In today's battle:


Gee's Bend is a small peninsula in south-central Alabama. Surrounded on three sides by the Alabama river, Gee's Bend is an isolated, predominantly African American community that is mostly recognized today for the beautiful quilts the women in the community make.

The Story:
Stitchin' and Pullin': A Gee's Bend Quilt (Picture Book) by Patricia C. McKissack and illustrated by Cozbi A. Cabrera follows the story of a young girl, living in Gee's Bend, as she makes her very first quilt top and joins in the quilting tradition of her mother, grandmother and all the women of her community who have come before her.

Belle, The Last Mule at Gee's Bend: A Civil Rights Story by Clavin Alexander Ramsey and Bettye Stroud and illustrated by John Holyfield introduces us to a young boy who, like the reader, is an outsider to Gee's Bend. While waiting outside a store for his mother, Alex meets an older lady who tells him the story of Belle, an old mule, and her place in Civil Rights History.

Winner: Belle, the Last Mule at Gee's Bend.
I loved Stitchin' and Pullin's focus on tradition and the importance of communal work as used for passing on both crafts and stories to the younger generations. Baby Girl, our protagonist, grew up watching her grandma and the older women make quilts and from them she learned her church hymns, family history, old recipes and general cleaning tips. In the end though I have to go with Belle, the Last Mule at Gee's Bend. While the quilter's at Gee's Bend have been a part of the cultural lexicon for a while now, I never knew about Gee's Bend's role in integrating voting during the civil rights movement or that Martin Luther King had specific plans for his funeral that involved the mules of this small hamlet.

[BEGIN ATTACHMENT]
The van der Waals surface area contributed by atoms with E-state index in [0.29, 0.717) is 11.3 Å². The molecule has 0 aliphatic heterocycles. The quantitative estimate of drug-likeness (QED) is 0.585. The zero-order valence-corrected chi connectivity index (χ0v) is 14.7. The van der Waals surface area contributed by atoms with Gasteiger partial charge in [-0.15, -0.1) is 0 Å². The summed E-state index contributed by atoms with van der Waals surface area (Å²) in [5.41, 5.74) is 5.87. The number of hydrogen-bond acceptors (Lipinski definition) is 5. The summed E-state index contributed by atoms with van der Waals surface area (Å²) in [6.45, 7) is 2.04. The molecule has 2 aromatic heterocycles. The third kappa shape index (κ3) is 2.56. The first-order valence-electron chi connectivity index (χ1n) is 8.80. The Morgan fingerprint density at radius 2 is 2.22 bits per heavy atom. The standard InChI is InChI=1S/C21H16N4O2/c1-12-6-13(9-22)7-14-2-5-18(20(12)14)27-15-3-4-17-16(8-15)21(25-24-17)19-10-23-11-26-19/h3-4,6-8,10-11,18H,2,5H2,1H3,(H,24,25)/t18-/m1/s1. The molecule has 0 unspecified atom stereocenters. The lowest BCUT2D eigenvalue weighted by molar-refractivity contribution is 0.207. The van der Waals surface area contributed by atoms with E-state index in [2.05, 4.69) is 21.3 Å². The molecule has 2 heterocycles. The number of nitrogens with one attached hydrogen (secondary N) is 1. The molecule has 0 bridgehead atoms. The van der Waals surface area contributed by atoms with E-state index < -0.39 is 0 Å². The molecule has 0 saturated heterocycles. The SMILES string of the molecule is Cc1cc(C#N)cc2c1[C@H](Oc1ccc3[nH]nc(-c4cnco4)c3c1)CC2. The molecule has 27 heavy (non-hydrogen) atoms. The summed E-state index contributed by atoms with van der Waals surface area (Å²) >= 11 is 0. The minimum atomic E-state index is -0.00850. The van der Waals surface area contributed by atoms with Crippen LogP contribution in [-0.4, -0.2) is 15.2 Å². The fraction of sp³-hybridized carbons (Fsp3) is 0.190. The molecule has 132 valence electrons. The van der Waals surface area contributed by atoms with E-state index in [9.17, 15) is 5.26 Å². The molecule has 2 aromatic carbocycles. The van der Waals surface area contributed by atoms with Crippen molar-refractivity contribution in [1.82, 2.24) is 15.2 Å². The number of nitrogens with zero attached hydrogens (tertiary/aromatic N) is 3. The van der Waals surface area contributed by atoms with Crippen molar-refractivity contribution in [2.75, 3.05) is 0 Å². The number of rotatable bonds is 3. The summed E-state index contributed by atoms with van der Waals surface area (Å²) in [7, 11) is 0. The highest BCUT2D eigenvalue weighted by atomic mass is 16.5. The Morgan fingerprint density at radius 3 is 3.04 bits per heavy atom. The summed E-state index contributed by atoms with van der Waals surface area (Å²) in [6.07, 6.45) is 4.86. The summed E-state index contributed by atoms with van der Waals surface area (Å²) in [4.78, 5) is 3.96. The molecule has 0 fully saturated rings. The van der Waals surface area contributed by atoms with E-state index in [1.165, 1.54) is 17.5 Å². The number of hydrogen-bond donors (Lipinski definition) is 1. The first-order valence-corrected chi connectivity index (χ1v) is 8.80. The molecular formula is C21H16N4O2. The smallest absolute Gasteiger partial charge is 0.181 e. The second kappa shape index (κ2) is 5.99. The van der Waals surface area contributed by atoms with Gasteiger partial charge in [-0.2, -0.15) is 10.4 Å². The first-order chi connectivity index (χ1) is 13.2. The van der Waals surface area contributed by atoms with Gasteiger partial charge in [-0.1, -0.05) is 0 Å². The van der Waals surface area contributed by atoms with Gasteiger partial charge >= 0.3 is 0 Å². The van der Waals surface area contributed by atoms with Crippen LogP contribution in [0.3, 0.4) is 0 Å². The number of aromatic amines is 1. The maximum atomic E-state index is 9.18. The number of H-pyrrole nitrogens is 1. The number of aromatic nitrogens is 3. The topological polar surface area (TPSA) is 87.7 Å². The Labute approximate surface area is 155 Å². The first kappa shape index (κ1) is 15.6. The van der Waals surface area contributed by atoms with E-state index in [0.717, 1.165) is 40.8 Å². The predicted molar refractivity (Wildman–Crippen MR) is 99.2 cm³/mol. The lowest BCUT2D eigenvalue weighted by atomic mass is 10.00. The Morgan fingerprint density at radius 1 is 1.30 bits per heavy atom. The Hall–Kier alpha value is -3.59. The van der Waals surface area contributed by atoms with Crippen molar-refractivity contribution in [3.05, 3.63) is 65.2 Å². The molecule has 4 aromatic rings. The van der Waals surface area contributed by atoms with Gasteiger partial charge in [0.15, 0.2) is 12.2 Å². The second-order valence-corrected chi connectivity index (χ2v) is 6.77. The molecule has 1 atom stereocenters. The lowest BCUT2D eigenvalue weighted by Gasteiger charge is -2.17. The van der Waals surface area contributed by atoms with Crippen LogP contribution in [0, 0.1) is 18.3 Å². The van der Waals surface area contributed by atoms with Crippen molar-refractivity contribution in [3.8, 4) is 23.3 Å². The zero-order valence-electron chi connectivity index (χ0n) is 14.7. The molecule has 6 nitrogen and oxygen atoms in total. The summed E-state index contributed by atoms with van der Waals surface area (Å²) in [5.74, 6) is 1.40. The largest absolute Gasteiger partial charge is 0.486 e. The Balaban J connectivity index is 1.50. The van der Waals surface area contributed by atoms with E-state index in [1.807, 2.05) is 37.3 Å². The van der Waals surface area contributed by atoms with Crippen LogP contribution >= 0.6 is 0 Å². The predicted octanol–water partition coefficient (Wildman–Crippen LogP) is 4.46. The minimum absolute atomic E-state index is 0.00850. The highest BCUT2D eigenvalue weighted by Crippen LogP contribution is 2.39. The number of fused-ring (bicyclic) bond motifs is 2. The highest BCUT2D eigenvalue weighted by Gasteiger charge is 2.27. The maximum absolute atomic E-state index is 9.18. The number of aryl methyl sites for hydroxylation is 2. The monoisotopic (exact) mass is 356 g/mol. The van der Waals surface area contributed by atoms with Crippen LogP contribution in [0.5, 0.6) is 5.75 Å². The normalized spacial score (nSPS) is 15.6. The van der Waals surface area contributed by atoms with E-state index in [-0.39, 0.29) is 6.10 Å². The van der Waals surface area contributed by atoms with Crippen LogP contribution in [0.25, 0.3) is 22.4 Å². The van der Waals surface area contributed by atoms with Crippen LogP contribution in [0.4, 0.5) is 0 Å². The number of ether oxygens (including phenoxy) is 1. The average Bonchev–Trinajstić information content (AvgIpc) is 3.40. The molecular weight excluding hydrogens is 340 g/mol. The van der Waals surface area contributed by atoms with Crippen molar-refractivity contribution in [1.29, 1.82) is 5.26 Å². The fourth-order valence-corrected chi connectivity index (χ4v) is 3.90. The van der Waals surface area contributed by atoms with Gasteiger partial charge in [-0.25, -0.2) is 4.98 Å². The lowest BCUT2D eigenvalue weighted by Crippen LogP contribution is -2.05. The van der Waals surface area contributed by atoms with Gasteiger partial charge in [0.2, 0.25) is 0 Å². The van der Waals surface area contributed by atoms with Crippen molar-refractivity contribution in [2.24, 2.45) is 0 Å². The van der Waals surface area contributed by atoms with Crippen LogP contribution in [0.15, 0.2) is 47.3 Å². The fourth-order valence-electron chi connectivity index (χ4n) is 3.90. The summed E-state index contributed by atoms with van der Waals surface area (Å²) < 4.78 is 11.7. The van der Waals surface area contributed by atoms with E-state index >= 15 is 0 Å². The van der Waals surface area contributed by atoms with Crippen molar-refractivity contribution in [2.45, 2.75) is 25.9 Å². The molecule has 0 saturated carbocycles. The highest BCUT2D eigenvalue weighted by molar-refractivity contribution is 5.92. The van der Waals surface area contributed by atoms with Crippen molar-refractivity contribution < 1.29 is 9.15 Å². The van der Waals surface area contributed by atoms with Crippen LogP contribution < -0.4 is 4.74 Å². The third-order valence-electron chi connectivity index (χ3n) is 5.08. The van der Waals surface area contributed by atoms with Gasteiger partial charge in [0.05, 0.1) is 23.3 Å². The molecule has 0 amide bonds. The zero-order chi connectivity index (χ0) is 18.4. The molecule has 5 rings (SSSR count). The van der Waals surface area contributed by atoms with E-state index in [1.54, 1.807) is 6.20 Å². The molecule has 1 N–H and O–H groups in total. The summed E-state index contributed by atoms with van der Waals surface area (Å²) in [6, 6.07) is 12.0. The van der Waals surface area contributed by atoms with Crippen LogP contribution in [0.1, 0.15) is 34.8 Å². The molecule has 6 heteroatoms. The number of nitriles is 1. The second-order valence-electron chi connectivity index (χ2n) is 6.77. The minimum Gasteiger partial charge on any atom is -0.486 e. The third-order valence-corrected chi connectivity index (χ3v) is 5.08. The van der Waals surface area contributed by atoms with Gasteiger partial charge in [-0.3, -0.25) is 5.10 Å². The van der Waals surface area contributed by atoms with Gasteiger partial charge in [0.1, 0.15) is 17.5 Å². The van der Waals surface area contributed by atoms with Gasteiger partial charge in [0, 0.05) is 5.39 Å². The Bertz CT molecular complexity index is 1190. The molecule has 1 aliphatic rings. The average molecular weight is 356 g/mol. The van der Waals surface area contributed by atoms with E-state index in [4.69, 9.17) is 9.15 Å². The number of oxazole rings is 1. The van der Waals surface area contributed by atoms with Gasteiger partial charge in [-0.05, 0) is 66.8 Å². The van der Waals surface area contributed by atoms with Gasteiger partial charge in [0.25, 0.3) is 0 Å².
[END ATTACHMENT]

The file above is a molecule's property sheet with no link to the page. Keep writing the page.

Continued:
Stitchin' and Pullin' is a series of free verse poems relating Baby Girl's journey as she goes from a small child playing under the quilting frame to a quilter in her own right. Although they all work together to tell a story, they can also be read and appreciated individually. Standouts (and by that I mean my favorites) include "Remembering" and "Stereotypes." Because the book can easily be excerpted, it can be used in programs for very young children with little context.

Belle, the Last Mule at Gee's Bend